To be eligible for FCL, employees must have been employed for twenty-six or more consecutive weeks. (Section 203.) Paid FCL may be used in New York to bond with a new child (including adopted and foster children), to care for a family member with a serious health condition, or to address legal, financial and childcare issues arising from the military service of an immediate family member (analogous to the unpaid “military exigency” benefits of the FMLA). (Section 200 (15).) There is no waiting period; leave may be used on “the first full day when family leave is required.” (Section 204.)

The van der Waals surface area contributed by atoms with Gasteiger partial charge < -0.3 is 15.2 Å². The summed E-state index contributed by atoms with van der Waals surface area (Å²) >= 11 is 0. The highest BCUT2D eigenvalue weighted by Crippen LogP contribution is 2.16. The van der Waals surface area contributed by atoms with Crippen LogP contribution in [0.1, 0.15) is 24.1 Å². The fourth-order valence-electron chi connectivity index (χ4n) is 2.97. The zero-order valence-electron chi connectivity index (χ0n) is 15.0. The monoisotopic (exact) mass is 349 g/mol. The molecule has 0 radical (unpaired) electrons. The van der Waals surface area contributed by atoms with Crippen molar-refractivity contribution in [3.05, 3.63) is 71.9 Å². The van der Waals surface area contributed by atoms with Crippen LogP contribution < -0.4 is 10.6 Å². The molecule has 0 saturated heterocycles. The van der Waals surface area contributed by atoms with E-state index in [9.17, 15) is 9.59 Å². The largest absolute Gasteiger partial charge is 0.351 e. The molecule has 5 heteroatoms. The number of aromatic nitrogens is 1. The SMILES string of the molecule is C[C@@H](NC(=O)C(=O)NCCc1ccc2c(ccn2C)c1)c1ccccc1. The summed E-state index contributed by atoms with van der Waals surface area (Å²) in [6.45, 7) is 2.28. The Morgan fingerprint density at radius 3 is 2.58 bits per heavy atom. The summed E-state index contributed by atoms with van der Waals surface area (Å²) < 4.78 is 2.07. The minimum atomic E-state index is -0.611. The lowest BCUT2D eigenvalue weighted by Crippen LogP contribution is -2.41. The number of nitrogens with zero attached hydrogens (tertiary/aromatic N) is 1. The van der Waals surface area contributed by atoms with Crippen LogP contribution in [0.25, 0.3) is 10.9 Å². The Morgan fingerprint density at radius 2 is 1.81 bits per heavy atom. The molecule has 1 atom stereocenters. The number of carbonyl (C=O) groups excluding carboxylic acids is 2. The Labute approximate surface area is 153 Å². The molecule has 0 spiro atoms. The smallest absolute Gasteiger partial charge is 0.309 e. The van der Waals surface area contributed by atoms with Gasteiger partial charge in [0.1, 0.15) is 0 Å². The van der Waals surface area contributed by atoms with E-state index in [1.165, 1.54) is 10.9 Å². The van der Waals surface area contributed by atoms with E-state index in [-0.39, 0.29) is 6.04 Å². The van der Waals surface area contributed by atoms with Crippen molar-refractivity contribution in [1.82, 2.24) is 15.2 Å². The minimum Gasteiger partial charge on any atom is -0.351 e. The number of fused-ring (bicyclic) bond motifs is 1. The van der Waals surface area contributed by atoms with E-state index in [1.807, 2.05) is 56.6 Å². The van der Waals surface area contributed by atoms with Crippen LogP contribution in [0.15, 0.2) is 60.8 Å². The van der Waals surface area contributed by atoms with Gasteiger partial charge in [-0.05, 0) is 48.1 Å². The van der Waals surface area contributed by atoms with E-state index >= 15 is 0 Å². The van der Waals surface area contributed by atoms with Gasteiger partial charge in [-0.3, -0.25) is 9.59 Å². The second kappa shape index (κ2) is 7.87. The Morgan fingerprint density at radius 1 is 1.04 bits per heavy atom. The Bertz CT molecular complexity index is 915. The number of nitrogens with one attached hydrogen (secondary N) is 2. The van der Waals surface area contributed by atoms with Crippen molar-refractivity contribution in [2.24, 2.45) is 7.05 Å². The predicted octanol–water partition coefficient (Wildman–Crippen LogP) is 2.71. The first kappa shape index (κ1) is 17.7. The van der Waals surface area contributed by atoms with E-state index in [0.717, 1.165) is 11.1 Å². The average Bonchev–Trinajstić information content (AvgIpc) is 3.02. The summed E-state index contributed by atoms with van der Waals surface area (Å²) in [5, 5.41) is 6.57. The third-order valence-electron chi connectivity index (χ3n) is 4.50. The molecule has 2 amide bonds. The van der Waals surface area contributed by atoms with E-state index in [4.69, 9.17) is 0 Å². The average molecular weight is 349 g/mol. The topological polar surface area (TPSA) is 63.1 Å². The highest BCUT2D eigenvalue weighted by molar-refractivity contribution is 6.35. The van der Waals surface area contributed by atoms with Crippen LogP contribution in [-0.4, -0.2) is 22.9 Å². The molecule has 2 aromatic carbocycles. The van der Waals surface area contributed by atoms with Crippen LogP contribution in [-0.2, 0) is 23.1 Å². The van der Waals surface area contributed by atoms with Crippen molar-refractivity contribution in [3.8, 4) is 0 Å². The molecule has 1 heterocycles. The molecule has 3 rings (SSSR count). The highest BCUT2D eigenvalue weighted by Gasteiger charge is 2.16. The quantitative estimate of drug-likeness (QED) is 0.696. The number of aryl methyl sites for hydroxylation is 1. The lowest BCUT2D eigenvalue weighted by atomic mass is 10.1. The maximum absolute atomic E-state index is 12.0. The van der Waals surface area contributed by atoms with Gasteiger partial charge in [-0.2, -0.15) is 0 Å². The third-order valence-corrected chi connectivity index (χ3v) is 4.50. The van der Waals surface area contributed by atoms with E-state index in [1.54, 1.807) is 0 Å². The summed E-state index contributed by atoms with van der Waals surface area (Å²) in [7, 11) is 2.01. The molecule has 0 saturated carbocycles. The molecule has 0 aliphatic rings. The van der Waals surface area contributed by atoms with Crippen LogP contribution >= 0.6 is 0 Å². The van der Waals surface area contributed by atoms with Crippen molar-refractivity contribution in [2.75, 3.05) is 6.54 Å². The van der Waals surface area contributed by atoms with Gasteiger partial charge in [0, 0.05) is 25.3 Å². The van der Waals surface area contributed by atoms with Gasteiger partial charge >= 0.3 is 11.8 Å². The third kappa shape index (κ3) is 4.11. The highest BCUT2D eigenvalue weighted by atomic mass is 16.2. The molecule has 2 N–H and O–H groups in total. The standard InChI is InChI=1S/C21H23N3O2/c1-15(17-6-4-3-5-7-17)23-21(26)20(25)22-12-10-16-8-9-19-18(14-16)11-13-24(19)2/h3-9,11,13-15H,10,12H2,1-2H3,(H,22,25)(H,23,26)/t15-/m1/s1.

New York’s FCL program offers an additional layer of protection to employees in that it specifically prohibits retaliatory action against employees who avail themselves of FCL benefits, rather than indirectly providing such protection through the FMLA or analogous state laws. (Section 203-A.)
The law broadly defines the family members for whom care may be needed. For instance, a biological or legal parent-child relationship is not necessary; “parent” includes an individual who “stood in a parental relationship” to an employee, meaning that the person “assumes the obligations incident to parenthood for a child and actually discharges those obligations.” The definition of “family member” includes domestic partners and their siblings and parents. “Sibling” means a brother or sister related through half blood, whole blood, adoption or a step-sibling. (Section 200 (16)-(21).)